The Housing Crisis
Jan 06, 2020 03:36PM
By Pam Kessler
The more it costs to build residential projects, the fewer you get. And the fewer that are built, the more expensive they are to buy or rent. Eventually, this leads to a housing crisis. Some of the reasons for how we got here are complicated, others are unmistakable—rising material, land, and labor costs. Add to these regulatory hurdles and developer impact fees—close to three times the national average in California—and it adds up to San Francisco being the second most expensive place to build in the world.
WHAT CAUSED IT?
Tech companies are widely blamed for causing the housing crisis with an avalanche of Bay Area IPO’s that created thousands of new millionaires, flush in cash and ready to spend it, ultimately driving up home values and rents. However, policy experts say that it’s rooted in decades of resistance by local communities to build new housing. “Over the past six years, Bay Area rents have skyrocketed so high, two people working full-time minimum wage jobs cannot afford housing in the nine-county Bay Area," says Margot Ernst, housing program manager for the City of Walnut Creek. “Beginning in 2007, we were not permitting enough housing to be built in the state to meet the projected need. This trend continued for several years, hitting crisis mode in 2015 as the population and job market continued to grow, but housing inventory did not keep up with the demand. It continues to unfold today—1.5 million more affordable rental homes are needed in California to meet the current demand.”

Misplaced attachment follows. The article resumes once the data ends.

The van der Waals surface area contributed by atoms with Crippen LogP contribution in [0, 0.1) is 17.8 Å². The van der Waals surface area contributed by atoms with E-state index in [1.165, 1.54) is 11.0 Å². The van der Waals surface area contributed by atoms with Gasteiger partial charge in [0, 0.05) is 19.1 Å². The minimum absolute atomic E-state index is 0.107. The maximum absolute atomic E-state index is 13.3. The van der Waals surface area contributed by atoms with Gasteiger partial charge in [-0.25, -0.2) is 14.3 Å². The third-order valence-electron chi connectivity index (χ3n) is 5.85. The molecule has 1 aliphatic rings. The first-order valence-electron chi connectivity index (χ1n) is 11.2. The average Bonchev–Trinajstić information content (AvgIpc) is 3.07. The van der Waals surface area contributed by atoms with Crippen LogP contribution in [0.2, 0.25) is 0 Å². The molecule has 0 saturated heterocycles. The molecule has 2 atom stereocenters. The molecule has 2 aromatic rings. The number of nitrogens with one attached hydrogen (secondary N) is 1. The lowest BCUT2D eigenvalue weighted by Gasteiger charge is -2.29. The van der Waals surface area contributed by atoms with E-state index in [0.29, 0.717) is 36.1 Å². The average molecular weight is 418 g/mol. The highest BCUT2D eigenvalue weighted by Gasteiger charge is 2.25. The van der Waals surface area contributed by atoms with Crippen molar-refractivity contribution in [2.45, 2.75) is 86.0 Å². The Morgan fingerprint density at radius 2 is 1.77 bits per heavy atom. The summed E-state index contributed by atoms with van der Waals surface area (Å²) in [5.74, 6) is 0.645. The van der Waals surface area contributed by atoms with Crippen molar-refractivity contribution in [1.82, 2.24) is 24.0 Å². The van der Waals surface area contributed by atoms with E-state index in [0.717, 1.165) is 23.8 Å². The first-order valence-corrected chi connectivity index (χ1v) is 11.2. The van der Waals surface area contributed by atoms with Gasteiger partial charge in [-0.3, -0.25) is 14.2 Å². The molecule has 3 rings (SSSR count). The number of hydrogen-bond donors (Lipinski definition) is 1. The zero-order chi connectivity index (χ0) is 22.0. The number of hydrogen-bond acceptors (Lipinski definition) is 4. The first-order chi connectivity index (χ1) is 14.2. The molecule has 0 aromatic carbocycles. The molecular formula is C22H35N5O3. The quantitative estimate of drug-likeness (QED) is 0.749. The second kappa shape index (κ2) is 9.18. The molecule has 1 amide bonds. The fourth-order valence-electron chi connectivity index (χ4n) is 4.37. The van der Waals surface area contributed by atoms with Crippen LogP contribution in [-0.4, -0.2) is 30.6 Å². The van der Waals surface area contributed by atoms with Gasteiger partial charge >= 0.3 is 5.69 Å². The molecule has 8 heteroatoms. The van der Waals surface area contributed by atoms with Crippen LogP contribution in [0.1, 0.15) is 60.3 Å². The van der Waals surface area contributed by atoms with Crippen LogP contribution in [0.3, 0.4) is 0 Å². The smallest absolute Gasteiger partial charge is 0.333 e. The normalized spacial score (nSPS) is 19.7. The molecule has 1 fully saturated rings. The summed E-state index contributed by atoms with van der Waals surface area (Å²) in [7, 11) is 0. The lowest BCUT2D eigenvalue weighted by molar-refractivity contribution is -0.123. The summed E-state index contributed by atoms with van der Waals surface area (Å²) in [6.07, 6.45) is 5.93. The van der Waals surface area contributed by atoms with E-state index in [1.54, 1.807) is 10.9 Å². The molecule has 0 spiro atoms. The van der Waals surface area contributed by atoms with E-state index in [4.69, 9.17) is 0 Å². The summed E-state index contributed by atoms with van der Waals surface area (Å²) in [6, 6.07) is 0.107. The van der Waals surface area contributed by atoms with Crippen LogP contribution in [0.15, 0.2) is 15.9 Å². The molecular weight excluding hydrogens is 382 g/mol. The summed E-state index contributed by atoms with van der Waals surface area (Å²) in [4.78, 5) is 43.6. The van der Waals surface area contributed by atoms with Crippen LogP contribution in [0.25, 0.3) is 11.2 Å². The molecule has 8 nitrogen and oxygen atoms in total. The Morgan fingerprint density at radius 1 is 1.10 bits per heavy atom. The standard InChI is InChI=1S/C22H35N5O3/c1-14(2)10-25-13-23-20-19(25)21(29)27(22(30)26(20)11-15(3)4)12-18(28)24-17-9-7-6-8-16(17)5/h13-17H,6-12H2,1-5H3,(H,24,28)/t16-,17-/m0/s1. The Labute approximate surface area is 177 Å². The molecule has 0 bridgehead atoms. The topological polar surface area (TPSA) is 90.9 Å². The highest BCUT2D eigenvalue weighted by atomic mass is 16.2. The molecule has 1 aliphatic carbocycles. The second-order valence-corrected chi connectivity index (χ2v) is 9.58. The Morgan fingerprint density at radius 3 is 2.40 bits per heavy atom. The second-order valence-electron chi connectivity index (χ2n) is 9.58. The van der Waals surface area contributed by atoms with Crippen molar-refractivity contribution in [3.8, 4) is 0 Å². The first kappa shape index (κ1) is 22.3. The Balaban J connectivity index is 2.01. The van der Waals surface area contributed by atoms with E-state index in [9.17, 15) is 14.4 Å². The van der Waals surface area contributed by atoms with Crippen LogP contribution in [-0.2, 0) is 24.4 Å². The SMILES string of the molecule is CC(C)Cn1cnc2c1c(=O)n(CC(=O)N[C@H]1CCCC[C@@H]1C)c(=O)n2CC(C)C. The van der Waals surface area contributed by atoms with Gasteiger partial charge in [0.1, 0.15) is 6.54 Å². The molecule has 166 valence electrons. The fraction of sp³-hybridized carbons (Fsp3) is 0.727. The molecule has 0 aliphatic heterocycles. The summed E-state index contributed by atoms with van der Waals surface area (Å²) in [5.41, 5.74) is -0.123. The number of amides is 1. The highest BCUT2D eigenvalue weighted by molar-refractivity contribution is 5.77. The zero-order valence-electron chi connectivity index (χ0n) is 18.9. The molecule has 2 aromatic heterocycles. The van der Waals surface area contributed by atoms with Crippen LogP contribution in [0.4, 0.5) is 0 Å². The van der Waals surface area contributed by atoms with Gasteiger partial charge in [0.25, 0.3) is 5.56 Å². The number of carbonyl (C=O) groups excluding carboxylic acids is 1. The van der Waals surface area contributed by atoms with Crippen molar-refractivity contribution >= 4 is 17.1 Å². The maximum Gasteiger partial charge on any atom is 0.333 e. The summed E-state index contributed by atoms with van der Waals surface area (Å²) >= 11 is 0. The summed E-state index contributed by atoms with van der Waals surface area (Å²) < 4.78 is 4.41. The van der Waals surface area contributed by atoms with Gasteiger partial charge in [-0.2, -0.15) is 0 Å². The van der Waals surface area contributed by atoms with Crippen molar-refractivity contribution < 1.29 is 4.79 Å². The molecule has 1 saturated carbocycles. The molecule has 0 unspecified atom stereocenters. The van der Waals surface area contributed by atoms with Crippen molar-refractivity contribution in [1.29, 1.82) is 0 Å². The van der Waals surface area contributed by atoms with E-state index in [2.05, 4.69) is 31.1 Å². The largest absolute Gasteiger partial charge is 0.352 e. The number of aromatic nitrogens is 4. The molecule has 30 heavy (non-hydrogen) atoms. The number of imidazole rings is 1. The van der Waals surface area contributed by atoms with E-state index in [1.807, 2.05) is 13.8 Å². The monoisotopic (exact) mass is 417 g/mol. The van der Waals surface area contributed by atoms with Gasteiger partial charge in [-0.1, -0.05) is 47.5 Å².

BUILDING MORE HOUSING
While constructing more housing seems like an easy solution, multiple layers of lengthy government reviews, local growth controls, community resistance, land shortage, and CEQA (California Environmental Quality Act) inhibit the process and contribute to the high price of rental development.
As it stands, the housing situation is getting worse, with homeless counts rising in cities like Los Angeles, San Francisco, and Oakland, despite efforts to ease it. The pace of California's development is slowing, with some developers suspending projects because costs are so high that even multimillion-dollar condos and $4,000-a-month one-bedrooms won’t yield a profit. Construction of a single subsidized unit of affordable housing in California is estimated at $450,000—a figure that jumps to $650,000 in Walnut Creek.
Despite surging demand, cities across the state continue to fight against state-mandated housing development citing infrastructure constraints and increased congestion. “Housing is fundamental to a good quality of life and a strong local economy. People need places to live,” says Mayor Cindy Silva. “Walnut Creek is growing but at a very slow pace. Over the last 20 years, our growth has averaged about 0.5% per year or 325-350 people. To minimize local impacts, through the General Plan process, the community made an informed decision to focus new housing near the downtown and sustain Walnut Creek's 2,700-acres of open space and protect the character of single-family neighborhoods.”